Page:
, Volume 103, Issue 1, pp 91-107

First online:

Nitrate retention in a sand plains stream and the importance of groundwater discharge

  • Robert S. StelzerAffiliated withDepartment of Biology and Microbiology, University of Wisconsin Oshkosh Email author 
  • , Damion R. DroverAffiliated withDepartment of Biology and Microbiology, University of Wisconsin OshkoshWarnell School of Forestry and Natural Resources, University of Georgia
  • , Susan L. EggertAffiliated withUSDA Forest Service, Northern Research Station
  • , Maureen A. MuldoonAffiliated withDepartment of Geology, University of Wisconsin Oshkosh

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We measured net nitrate retention by mass balance in a 700-m upwelling reach of a third-order sand plains stream, Emmons Creek, from January 2007 to November 2008. Surface water and groundwater fluxes of nitrate were determined from continuous records of discharge and from nitrate concentrations based on weekly and biweekly sampling at three surface water stations and in 23 in-stream piezometers, respectively. Surface water nitrate concentration in Emmons Creek was relatively high (mean of 2.25 mg NO3–N l−1) and exhibited strong seasonal variation. Net nitrate retention averaged 429 mg NO3–N m−2 d−1 and about 2% of nitrate inputs to the reach. Net nitrate retention was highest during the spring and autumn when groundwater discharge was elevated. Groundwater discharge explained 57–65% of the variation in areal net nitrate retention. Specific discharge and groundwater nitrate concentration varied spatially. Weighting groundwater solute concentrations by specific discharge improved the water balance and resulted in higher estimates of nitrate retention. Our results suggest that groundwater inputs of nitrate can drive nitrate retention in streams with high groundwater discharge.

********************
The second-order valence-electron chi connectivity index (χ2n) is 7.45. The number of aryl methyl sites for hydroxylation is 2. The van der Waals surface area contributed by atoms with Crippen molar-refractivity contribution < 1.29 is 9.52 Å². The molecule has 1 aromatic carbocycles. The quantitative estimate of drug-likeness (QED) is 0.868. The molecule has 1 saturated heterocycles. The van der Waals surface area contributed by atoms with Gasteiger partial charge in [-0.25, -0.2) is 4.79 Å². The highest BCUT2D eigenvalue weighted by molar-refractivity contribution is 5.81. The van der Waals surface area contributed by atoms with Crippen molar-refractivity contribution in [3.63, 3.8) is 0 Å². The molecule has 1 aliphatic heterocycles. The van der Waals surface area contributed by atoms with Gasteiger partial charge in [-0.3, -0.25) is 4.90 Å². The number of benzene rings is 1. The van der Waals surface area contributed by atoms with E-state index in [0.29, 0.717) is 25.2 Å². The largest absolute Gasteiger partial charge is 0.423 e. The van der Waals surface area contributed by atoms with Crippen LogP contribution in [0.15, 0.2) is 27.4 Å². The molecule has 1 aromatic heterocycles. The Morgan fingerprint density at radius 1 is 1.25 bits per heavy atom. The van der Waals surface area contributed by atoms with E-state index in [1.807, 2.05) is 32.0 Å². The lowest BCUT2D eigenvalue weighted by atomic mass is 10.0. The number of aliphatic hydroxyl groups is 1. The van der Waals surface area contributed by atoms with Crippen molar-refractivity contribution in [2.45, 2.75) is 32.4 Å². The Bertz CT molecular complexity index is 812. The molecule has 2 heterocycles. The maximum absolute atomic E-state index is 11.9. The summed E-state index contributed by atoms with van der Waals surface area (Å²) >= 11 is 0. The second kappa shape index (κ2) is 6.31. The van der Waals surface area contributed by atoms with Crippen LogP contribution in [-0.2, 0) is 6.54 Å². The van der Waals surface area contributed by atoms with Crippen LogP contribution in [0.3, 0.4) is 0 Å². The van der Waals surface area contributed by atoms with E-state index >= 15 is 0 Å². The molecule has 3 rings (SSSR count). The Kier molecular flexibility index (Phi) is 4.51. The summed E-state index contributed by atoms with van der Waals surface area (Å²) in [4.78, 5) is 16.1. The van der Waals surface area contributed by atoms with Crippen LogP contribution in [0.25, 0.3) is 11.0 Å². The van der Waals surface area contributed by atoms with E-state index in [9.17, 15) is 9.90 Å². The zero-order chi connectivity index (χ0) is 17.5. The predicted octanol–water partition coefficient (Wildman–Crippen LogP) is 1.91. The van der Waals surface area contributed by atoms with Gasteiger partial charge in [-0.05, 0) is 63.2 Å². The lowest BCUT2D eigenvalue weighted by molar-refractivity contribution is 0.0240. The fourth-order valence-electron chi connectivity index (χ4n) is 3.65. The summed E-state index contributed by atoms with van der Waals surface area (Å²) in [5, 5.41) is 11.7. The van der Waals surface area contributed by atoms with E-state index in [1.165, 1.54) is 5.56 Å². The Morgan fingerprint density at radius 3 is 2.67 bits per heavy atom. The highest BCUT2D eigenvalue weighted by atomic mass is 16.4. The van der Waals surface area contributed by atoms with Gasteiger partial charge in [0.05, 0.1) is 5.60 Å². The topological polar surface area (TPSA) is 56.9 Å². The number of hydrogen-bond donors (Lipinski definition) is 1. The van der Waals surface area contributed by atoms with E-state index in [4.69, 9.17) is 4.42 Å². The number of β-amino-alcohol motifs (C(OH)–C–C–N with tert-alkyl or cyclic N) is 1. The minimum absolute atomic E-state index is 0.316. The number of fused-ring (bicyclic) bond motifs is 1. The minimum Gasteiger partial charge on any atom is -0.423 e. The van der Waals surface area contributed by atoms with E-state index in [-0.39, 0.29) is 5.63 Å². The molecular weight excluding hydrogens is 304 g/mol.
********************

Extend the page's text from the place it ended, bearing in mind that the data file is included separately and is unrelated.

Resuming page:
Focused discharge Groundwater Mass-balance Nitrogen Sediments